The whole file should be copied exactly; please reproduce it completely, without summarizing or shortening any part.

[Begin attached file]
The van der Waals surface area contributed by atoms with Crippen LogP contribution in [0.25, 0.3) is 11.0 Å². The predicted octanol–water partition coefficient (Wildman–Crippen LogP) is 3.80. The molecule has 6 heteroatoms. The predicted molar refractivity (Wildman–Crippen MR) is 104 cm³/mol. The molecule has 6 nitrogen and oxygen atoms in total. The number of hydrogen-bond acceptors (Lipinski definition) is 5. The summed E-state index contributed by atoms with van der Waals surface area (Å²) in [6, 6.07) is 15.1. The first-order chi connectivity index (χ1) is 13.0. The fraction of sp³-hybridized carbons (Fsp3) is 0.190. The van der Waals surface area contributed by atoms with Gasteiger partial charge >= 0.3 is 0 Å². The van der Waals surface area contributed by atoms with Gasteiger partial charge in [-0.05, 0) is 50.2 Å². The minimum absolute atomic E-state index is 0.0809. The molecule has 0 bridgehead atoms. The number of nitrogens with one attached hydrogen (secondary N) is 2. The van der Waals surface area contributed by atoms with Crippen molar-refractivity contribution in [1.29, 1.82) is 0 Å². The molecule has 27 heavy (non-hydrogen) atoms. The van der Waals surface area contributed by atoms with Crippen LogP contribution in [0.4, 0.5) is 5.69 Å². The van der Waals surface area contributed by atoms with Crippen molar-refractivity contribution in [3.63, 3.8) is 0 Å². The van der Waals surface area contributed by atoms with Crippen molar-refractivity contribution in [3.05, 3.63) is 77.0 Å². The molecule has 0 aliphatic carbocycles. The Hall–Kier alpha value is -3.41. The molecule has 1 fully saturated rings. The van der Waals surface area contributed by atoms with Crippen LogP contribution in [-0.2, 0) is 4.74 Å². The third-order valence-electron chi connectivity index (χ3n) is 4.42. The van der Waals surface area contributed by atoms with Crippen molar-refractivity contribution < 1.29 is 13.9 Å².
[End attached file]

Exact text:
The van der Waals surface area contributed by atoms with Crippen LogP contribution in [0.25, 0.3) is 11.0 Å². The predicted octanol–water partition coefficient (Wildman–Crippen LogP) is 3.80. The molecule has 6 heteroatoms. The predicted molar refractivity (Wildman–Crippen MR) is 104 cm³/mol. The molecule has 6 nitrogen and oxygen atoms in total. The number of hydrogen-bond acceptors (Lipinski definition) is 5. The summed E-state index contributed by atoms with van der Waals surface area (Å²) in [6, 6.07) is 15.1. The first-order chi connectivity index (χ1) is 13.0. The fraction of sp³-hybridized carbons (Fsp3) is 0.190. The van der Waals surface area contributed by atoms with Gasteiger partial charge >= 0.3 is 0 Å². The van der Waals surface area contributed by atoms with Gasteiger partial charge in [-0.05, 0) is 50.2 Å². The minimum absolute atomic E-state index is 0.0809. The molecule has 0 bridgehead atoms. The number of nitrogens with one attached hydrogen (secondary N) is 2. The van der Waals surface area contributed by atoms with Crippen molar-refractivity contribution in [1.29, 1.82) is 0 Å². The molecule has 27 heavy (non-hydrogen) atoms. The van der Waals surface area contributed by atoms with Crippen LogP contribution in [0.4, 0.5) is 5.69 Å². The van der Waals surface area contributed by atoms with Crippen molar-refractivity contribution in [3.63, 3.8) is 0 Å². The van der Waals surface area contributed by atoms with Crippen molar-refractivity contribution in [3.05, 3.63) is 77.0 Å². The molecule has 0 aliphatic carbocycles. The Hall–Kier alpha value is -3.41. The molecule has 1 fully saturated rings. The van der Waals surface area contributed by atoms with Crippen LogP contribution in [-0.2, 0) is 4.74 Å². The third-order valence-electron chi connectivity index (χ3n) is 4.42. The van der Waals surface area contributed by atoms with Crippen molar-refractivity contribution < 1.29 is 13.9 Å².